This Sunday is one of the biggest days for advertisers. It’s Superbowl Sunday and people pay attention to the ads – sometimes more than the game itself.
One of the ads that will be shown is from the conservative group Focus on the Family. Their $2.5 million will buy them 30-seconds to tell the story of Pam Tebow and her son, Heisman Trophy winning quarterback Tim Tebow from the Florida Gators. The tag line of the ad is “Celebrate Family, Celebrate Life”, with the word abortion never being mentioned.
But whose version of Family are we celebrating with this ad?
The details have been told numerous times over the last month, but in summary, Pam was a missionary in the Philippines, pregnant with her son. She fell ill and was given the option by doctors to either continue with the pregnancy or abort it. Her choice is obvious and the focus on having a successful son in sports is celebrated.
Never mind that since 1930, abortion has been illegal in the Philippines and remains that way to current day. So in 1987, when Pam was pregnant with Tim, her doctor was recommending something illegal to her, according to her telling of the events as they played out. Also factoring into the decision was her belief system, which is obviously pro-life. So under logical thinking, Pam’s decision to both follow her beliefs and not break the law of the country she was in at the time, resulted in the birth of her son.
The birth of a child is to be celebrated, especially if it was planned. But not all pregnancies are planned. And the woman who becomes pregnant should be allowed the option of terminating her pregnancy, taking into consideration the legal status of abortion where she resides. But I’m not here to advocate abortion. Personally, I think it’s an option that I wish most women would not choose. I am not going to force my personal opinion on others. And neither should anyone else. That means no government, no religious person, no conservative organization, no right-wing radical or anyone that is passionate about their stance on abortion should take away the decision to abort a child away from any woman for any reason.
This makes me pro-choice, which some have re-labeled that to mean “pro-abortion”. Um. Read the above again if you are one of these people. Being pro-choice does not make someone pro-abortion. Neither should I, or anyone else that is pro-choice, be labeled a “baby killer”. The rules are simple. A woman makes her own reproductive decisions without involvement or interruption from anyone, with the exception of her doctor she is consulting with.
And being pro-choice shouldn’t be just some political stance or something that makes you feel better about yourself or a way to fit in better. If you are pro-choice, you need to really let the woman choose for herself, regardless of how you personally feel about the practice.
But when media people like Sally Jenkins from the Washington Post say they are pro-choice, labeling a group of people pro-abortion pretty much dilutes their announced stance. I really don’t believe there is anyone out there that is pro-abortion. Even women that choose abortion as an option are not skipping happily to the abortion clinic, smiles on their faces and exclaiming, “Yeah, I get to have an abortion today.” Abortion is a tough choice and it’s an emotional disconnect. Having talked to women that have had abortions before, it is a decision that was not easy for them to make.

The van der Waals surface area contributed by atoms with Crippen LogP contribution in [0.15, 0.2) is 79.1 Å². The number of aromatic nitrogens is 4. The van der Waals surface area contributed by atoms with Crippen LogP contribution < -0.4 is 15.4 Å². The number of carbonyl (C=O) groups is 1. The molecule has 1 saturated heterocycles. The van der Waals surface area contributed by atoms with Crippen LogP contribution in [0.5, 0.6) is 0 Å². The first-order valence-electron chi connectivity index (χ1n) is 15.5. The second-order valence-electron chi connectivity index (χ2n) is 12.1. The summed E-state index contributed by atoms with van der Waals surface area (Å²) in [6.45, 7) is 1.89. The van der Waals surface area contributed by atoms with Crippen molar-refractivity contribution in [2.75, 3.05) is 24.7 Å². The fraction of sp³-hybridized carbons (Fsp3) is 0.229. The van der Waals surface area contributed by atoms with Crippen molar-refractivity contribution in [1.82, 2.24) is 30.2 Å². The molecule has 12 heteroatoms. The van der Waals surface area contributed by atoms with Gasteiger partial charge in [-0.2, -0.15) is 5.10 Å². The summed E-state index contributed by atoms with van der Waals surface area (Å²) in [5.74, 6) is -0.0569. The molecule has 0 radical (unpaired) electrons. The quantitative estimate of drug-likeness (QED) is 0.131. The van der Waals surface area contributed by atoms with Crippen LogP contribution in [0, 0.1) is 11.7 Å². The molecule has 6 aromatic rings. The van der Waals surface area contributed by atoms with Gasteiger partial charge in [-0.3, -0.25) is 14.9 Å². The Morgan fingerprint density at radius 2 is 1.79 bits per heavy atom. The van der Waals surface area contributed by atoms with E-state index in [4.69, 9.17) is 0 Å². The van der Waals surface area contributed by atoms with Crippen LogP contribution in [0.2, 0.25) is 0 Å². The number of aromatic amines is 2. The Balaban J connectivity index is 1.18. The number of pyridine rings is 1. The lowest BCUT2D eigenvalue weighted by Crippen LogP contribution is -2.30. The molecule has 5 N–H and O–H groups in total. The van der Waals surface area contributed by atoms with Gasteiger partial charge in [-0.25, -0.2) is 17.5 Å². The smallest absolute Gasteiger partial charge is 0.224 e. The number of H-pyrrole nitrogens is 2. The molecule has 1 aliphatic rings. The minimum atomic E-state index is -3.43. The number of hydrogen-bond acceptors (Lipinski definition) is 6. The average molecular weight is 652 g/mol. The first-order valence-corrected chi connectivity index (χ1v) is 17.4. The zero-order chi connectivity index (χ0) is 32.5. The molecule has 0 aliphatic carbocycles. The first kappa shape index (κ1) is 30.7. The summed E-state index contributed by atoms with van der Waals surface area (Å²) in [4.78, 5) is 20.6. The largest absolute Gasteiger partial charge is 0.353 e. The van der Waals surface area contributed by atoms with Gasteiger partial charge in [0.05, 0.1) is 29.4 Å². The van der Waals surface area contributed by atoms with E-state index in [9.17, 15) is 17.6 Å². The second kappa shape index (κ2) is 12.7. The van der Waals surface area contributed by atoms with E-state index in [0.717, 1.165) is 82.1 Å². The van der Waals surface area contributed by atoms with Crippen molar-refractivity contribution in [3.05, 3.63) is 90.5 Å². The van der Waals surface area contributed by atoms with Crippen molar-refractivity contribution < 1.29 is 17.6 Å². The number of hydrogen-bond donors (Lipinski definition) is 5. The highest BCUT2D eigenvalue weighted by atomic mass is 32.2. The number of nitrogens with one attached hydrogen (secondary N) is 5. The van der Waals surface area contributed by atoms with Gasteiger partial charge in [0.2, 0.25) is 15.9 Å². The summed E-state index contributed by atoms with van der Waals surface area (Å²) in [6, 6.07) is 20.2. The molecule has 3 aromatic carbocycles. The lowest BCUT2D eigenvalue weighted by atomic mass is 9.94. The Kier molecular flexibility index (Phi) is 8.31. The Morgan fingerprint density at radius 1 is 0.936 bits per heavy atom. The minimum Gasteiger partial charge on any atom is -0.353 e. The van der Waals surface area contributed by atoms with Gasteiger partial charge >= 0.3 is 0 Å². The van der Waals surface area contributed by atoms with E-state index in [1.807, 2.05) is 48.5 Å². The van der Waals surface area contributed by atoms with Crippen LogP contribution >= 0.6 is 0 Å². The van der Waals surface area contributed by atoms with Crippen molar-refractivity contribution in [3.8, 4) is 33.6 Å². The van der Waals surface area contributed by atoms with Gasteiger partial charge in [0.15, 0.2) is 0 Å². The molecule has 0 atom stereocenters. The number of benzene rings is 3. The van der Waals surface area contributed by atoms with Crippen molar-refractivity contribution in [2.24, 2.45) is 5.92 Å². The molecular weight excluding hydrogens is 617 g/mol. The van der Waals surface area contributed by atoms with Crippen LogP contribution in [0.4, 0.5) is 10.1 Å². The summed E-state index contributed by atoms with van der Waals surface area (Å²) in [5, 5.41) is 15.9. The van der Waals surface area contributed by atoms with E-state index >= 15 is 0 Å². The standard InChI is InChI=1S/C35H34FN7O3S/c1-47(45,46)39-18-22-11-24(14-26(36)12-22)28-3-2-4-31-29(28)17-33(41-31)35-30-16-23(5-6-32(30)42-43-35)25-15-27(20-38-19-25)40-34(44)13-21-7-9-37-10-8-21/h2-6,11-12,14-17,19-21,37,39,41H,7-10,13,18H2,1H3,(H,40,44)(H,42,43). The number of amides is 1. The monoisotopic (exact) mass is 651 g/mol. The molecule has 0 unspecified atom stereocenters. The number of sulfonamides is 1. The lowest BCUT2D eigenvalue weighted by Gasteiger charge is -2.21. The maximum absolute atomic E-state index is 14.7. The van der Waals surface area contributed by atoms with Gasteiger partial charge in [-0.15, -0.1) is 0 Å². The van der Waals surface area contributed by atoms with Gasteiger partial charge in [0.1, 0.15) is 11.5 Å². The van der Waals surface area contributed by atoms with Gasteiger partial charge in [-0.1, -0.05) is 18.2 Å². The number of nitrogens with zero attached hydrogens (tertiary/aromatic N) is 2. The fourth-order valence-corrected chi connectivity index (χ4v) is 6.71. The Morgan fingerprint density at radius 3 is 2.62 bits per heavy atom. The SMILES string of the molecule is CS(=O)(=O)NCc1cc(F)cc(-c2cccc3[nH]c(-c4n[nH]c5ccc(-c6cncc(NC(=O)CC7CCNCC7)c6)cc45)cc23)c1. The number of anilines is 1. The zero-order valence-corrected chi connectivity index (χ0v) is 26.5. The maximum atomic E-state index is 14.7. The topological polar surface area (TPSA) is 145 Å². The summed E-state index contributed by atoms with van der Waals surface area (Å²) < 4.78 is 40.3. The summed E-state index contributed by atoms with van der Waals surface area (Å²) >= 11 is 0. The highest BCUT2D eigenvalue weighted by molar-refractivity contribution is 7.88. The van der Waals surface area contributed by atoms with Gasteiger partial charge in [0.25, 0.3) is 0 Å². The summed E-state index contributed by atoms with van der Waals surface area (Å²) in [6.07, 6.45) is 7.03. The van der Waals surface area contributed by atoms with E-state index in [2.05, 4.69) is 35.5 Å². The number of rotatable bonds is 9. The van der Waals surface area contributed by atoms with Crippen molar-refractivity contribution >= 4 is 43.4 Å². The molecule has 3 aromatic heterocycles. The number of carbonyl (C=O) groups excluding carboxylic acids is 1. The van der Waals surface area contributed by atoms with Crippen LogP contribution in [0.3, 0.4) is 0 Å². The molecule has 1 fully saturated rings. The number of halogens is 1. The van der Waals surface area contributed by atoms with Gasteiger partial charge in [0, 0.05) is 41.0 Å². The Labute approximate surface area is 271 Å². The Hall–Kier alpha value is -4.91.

No, these groups are more about not wanting the majority rule – regardless how specific or generic the message – to dominate the discussion of choice. Sure, Pam had a choice. She choose to have the baby. But at the same time, what was her decision doesn’t apply to every one else. This is called supporting the woman’s right to choose for herself.
Mad about the Ad?
So given all of that, CBS certainly should be allowed to pick and choose what ads they want shown on Superbowl Sunday. They are in the business to make money. But they also should be under scrutiny when they allow one ad based on content, yet reject an ad based on similar content rules they recently lifted. As a for-profit business, playing favorites while proclaiming they are not, will open up discussions on fairness in advertising. Allowing an ad promoting a general pro-life message, yet rejecting a gay dating service, at the same time airing ads with beer and boobs, their argument about “not within the Network’s Broadcast Standards for Super Bowl Sunday” starts to lose credibility.
After everything I’ve said above, I’m ok with the ad being broadcast, but I do question several things. One, are women that watch the game and viewing the ad going to consider its message the next time they have sexual relations? Two, will this spur other companies to consider next year’s big game for placing their 30-second conservative message to the masses? And three, will CBS actually consider running other ads from the likes of gay dating services without using their standard “network broadcast standards” rejection message?
Only time will tell. For this pro-choice viewer, in the midst of the majority rule, I’ll be placing all of my bets on the underdog minority. Go Saints!
Here’s the Mancrunch ad that won’t air during the Superbowl: